Collingwood to Farewell Spit & Mangarakau
White sand dunes, waves, seabirds, migratory and native waders. Wild west coast beaches and picturesque lakes surrounded by nikau palms.
is New Zealand’s longest sandspit, stretching for 35 kilometres. Onetahua is the Maori name for Farewell Spit and translated means “heaped up sand”. The spit is formed from shifting sand dunes up to 20 metres high. Farewell Spit is a Nature Reserve and access is restricted. Free public walking access is permitted at the base of the spit, for a distance of 2.5 kilometres down the inner beach, or 4 kilometres down the outer beach. Supervised tours take you further.
Puponga Farm Park
is one of only a few places in New Zealand where DOC
has set up an active farm on conservation land. You may wander freely over this area, but please use the stiles and follow any instructions in lambing season.
Coastal hills form a dramatic backdrop to these beautiful
lakes. A 10-minute walking track begins beside one lake and heads gently down to the other. Turn left at Pakawau, and then right just after the end of the seal.
Westhaven, or Whanganui Inlet
The unsealed road is narrow in places but the scenery is spectacular. The southwestern end of the estuary is a marine reserve. the remaining two-thirds is a wildlife management reserve. Kayaking the sheltered waters is recommended, but not at low tide. A paddle up the Wairoa River deep into the pristine native forest is particularly rewarding.
is known for its conservation values, especially the Mangarakau Swamp. Access to this new public reserve is via the Mangarakau Swamp Visitor Centre in the heart of the old village. Visitors can explore the swamp and surrounds along tracks or visit the photographic museum.
“Everything is so relaxed here and we love the climate.”
Over 112 species of bird have been recorded from the spit, many make use of the shallow tidal waters. Most spectacular are the 20 odd species of migrant wading birds, which visit in huge numbers. Up to 27 thousand birds belonging to a single species have been recorded.
There is considerable evidence of Maori occupation in the Puponga area. Middens (Maori rubbish heaps), dating back around 700 years, tell us it was an that important place for moa hunting, collecting shellfish, catching birds and sea fishing. Puponga Point (Abel Head) is the site of a small fortified pa.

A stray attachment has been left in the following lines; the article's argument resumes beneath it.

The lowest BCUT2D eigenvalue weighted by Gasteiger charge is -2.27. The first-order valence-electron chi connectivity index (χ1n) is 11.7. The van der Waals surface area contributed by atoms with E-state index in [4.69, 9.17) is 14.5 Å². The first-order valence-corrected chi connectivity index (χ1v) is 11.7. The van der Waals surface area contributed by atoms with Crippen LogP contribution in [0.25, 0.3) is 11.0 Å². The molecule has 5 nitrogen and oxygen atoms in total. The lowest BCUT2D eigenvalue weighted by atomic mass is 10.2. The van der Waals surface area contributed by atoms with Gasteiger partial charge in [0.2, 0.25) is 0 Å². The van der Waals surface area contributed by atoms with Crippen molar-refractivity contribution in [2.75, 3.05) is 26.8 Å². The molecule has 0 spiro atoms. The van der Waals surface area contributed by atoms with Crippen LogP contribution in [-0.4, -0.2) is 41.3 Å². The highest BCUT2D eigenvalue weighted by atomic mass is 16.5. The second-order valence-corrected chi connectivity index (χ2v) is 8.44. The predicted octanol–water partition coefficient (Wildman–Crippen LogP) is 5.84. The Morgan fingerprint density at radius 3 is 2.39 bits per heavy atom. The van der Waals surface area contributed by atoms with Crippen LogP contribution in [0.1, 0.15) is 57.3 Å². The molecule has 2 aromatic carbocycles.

New Zealand’s longest sandspit stretches from Fossil Point, 1.6km east of Puponga, for 35km across the entrance to Golden Bay, the breakwater for a safe anchorage for shipping in all weather.
The spit is formed entirely from sand, derived from the erosion of granites, schists and other rocks on the West Coast, which is transported northwards by coastal drift and is gradually filling Golden Bay from the north. The spit is about 800m wide, and is built of shifting sand dunes up to 20m high (it is often possible to watch the wind “curling” the top of a live dune), patches of low scrub, marram grass and lupins, raupo swamps, and sand and mud flats 6.5 km wide that are laid bare on the south side at low tide.
The Spit is one of New Zealand’s most important wading-bird habitats; the most numerous species are the godwit and knot. Towards the end of March the bar-tailed godwit (Maori – kuaka) which have been in New Zealand since mid-September, begin to move north, and then after some days of mounting excitement leave in flocks from Farewell Spit and other points around our coasts for their return journey to their northern summer breeding grounds of Arctic tundra in Siberia and Alaska. A few birds winter-over here, do not breed, but assume the colourful chestnut breeding plumage, discarding their summer feathering of light brown above and white beneath. Their long flexible beaks probe for small crustaceans, worms, molluscs, etc. in the tidal flats at low tide.
Both Cape Farewell and Farewell Spit were noted by Tasman in 1642 and named by Cook when he left New Zealand in 1770. The first lighthouse on this unusually interesting site was finished in 1870. In those days, much of the spit was invisible to ships at high tide, so one keeper, Mr Harwood, brought back two saddle bags of soil on each of his trips for supplies. The macrocarpas and pines he planted form an oasis which is conspicuous seaward and is almost as valuable as the light itself.
The light is 29.5m above sea-level and its one flash every 15 seconds is visible for 24km. Despite all precautions, the Spit has claimed a number of wrecks (the last major one was the Helena in 1885), and its dunes soon swallowed the evidence.
Farewell Spit is a Nature Reserve and access is restricted. Free public walking access is permitted at the base of the Spit, for a distance of 2.5km down the inner beach, or 4km down the outer beach. Access beyond here is restricted to bus trips to the Lighthouse, fishermen who must obtain a permit to fish from the outer beach, and scientific groups working on approved projects.
The Spit has become famous for whale strandings. In 1991, 325 whales came ashore and there are pictures of this in the Visitors Centre and the skeleton of a whale is displayed outside the Visitor Centre. Seals also breed along the outer coast.
The Spit is administrated by the Department of Conservation. One indication of the Spit’s importance as a Reserve is the fact that it is one of only three areas in New Zealand to be designated a Wetland of International Importance.
Wharariki is a landscape photographer’s Paradise. You will enjoy taking advantage of the endless photo opportunties on offer at Wharariki Beach and surrounding areas.
Mangarakau and Beyond
Beyond Westhaven there are manuka moorlands to the left, high bluffs to the right. Suddenly there is a scatter of houses, and you are in Mangarakau.